UHDTV Broadcast at Mobile World Congress
Julian Clover outlines the Spanish view for UHDTV in his BroadbandTVNews.com article posted Tuesday. At the Mobile World Congress being held in Barcelona this week Spanish public broadcaster RTVE is transmitting what is being promoted as the “first Ultra-High Definition1 (UHDTV 1) DVB-T2 broadcast.”
Clover has this quote from EBU Technology and Innovation Director Lieven Vermaele: “The EBU is committed to exploring the potential of new transmission technologies and new video formats. Through our support for this demonstration we are helping to ensure that the needs of public service broadcasters are taken into account as together we shape the future of television.”
The UHD-1 3840x2160 pixel program is encoded in H.264/AVC at 35 Mbps and is being shown on an 84-inch screen. In addition to the UHD-1 transmissions, the demonstration partners are also taking the opportunity to test the performance of DVB-T2-Lite, which is optimized for mobile terminals. Other partners in the demonstration include Abertis Telecom, SAPEC, Sony, Apuntolapospo, UPM and URL La Salle
IEEE Spectrum Article Examines Tunable Antennas
As wireless broadband consumes spectrum over a growing range of frequencies, device manufacturers are looking to tunable antennas as a way to cover the disparate bands and deal with increasing interference. Kim Krieger has a good overview of the technology in the IEEE Spectrum article Spectrum-Stretching Tunable Antennas to the Rescue – Smart receivers seek out quiet spots in the noisy, overcrowded airwaves.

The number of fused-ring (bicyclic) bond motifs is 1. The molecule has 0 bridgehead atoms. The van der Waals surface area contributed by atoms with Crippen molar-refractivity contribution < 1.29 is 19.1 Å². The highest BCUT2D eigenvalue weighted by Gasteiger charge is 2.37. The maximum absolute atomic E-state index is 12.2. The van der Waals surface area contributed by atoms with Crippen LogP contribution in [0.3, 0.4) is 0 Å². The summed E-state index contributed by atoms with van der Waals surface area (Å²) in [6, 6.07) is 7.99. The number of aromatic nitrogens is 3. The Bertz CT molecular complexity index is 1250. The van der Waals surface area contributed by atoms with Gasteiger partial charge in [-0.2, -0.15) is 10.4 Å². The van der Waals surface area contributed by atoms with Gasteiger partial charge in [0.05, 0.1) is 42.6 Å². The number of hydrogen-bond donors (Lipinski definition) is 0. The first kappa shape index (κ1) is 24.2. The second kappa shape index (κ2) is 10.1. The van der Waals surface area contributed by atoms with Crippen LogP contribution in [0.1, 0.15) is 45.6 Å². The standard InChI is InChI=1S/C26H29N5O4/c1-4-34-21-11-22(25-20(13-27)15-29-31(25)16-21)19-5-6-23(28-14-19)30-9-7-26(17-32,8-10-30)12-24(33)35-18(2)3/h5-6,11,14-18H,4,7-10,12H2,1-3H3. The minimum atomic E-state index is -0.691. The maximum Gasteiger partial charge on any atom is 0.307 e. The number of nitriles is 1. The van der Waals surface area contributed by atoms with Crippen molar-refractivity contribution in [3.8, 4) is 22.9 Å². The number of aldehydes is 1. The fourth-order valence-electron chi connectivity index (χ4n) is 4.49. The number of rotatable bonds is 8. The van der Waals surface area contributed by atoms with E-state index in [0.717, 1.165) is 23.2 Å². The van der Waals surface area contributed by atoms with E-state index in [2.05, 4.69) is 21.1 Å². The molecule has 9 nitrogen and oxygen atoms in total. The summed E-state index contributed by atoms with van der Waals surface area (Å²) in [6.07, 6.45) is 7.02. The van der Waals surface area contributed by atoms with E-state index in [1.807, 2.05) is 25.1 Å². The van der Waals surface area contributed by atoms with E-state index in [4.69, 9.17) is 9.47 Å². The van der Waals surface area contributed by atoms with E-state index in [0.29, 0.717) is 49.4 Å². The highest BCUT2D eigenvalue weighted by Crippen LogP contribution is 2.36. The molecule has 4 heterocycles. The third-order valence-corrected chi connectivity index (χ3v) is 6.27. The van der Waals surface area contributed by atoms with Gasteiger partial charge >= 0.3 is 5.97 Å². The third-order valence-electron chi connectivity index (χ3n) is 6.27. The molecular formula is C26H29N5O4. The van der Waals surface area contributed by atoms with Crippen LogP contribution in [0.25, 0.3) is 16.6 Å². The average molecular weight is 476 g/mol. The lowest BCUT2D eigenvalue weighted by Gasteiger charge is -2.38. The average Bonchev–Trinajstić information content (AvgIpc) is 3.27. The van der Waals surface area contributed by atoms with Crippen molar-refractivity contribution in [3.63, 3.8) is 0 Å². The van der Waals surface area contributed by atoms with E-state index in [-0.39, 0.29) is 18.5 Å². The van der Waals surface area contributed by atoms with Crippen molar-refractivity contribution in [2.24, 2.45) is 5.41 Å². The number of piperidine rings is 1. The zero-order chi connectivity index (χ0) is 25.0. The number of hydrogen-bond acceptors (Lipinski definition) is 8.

Krieger writes, “New types of antennas that are smart enough to dodge interference and stretch the usable radio spectrum are slipping into our cellphones--and just in time. Mobile customers’ demand for e-mail, streaming video, and apps is pushing telecom’s existing bandwidth capacity to the brink. The big U.S. wireless companies are falling over each other trying to buy up more radio spectrum, but they also need to use the spectrum already at their disposal more efficiently.”
The article says a tunable antenna is already included in the Samsung Galaxy S II smartphone being sold in Japan but, so far, models for the U.S. market don't use the technology.
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